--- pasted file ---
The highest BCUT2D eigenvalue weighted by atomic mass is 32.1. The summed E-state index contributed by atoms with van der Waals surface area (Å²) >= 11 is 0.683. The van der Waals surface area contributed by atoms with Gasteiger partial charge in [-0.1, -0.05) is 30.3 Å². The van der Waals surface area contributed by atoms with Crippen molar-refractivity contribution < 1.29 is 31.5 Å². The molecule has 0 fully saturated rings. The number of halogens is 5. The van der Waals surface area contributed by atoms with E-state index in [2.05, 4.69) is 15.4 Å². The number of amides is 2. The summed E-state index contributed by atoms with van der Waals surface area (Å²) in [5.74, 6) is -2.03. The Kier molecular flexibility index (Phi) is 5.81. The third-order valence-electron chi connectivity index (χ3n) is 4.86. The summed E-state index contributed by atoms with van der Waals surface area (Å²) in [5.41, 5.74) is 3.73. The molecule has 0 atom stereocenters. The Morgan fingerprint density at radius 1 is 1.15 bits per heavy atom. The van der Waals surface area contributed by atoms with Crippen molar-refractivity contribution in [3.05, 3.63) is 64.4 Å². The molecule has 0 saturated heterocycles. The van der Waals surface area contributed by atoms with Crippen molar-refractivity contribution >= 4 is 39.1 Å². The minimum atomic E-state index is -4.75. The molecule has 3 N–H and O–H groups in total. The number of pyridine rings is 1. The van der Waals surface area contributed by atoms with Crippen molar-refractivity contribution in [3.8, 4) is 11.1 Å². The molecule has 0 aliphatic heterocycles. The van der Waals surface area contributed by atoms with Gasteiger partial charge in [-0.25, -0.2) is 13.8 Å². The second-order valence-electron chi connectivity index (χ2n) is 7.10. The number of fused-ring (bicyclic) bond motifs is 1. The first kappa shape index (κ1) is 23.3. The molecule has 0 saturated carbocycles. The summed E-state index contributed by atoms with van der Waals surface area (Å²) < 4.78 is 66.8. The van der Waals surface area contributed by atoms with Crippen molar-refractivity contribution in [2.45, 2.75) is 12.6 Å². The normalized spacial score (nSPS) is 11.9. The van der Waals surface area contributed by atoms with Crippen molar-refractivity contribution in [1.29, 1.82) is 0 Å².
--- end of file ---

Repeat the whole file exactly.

The highest BCUT2D eigenvalue weighted by atomic mass is 32.1. The summed E-state index contributed by atoms with van der Waals surface area (Å²) >= 11 is 0.683. The van der Waals surface area contributed by atoms with Gasteiger partial charge in [-0.1, -0.05) is 30.3 Å². The van der Waals surface area contributed by atoms with Crippen molar-refractivity contribution < 1.29 is 31.5 Å². The molecule has 0 fully saturated rings. The number of halogens is 5. The van der Waals surface area contributed by atoms with E-state index in [2.05, 4.69) is 15.4 Å². The number of amides is 2. The summed E-state index contributed by atoms with van der Waals surface area (Å²) in [5.74, 6) is -2.03. The Kier molecular flexibility index (Phi) is 5.81. The third-order valence-electron chi connectivity index (χ3n) is 4.86. The summed E-state index contributed by atoms with van der Waals surface area (Å²) in [5.41, 5.74) is 3.73. The molecule has 0 atom stereocenters. The Morgan fingerprint density at radius 1 is 1.15 bits per heavy atom. The van der Waals surface area contributed by atoms with Crippen molar-refractivity contribution in [3.05, 3.63) is 64.4 Å². The molecule has 0 saturated heterocycles. The van der Waals surface area contributed by atoms with Crippen molar-refractivity contribution >= 4 is 39.1 Å². The minimum atomic E-state index is -4.75. The molecule has 3 N–H and O–H groups in total. The number of pyridine rings is 1. The van der Waals surface area contributed by atoms with Crippen molar-refractivity contribution in [3.8, 4) is 11.1 Å². The molecule has 0 aliphatic heterocycles. The van der Waals surface area contributed by atoms with Gasteiger partial charge in [-0.25, -0.2) is 13.8 Å². The second-order valence-electron chi connectivity index (χ2n) is 7.10. The number of fused-ring (bicyclic) bond motifs is 1. The first kappa shape index (κ1) is 23.3. The molecule has 0 saturated carbocycles. The summed E-state index contributed by atoms with van der Waals surface area (Å²) < 4.78 is 66.8. The van der Waals surface area contributed by atoms with Crippen molar-refractivity contribution in [2.45, 2.75) is 12.6 Å². The normalized spacial score (nSPS) is 11.9. The van der Waals surface area contributed by atoms with Crippen molar-refractivity contribution in [1.29, 1.82) is 0 Å².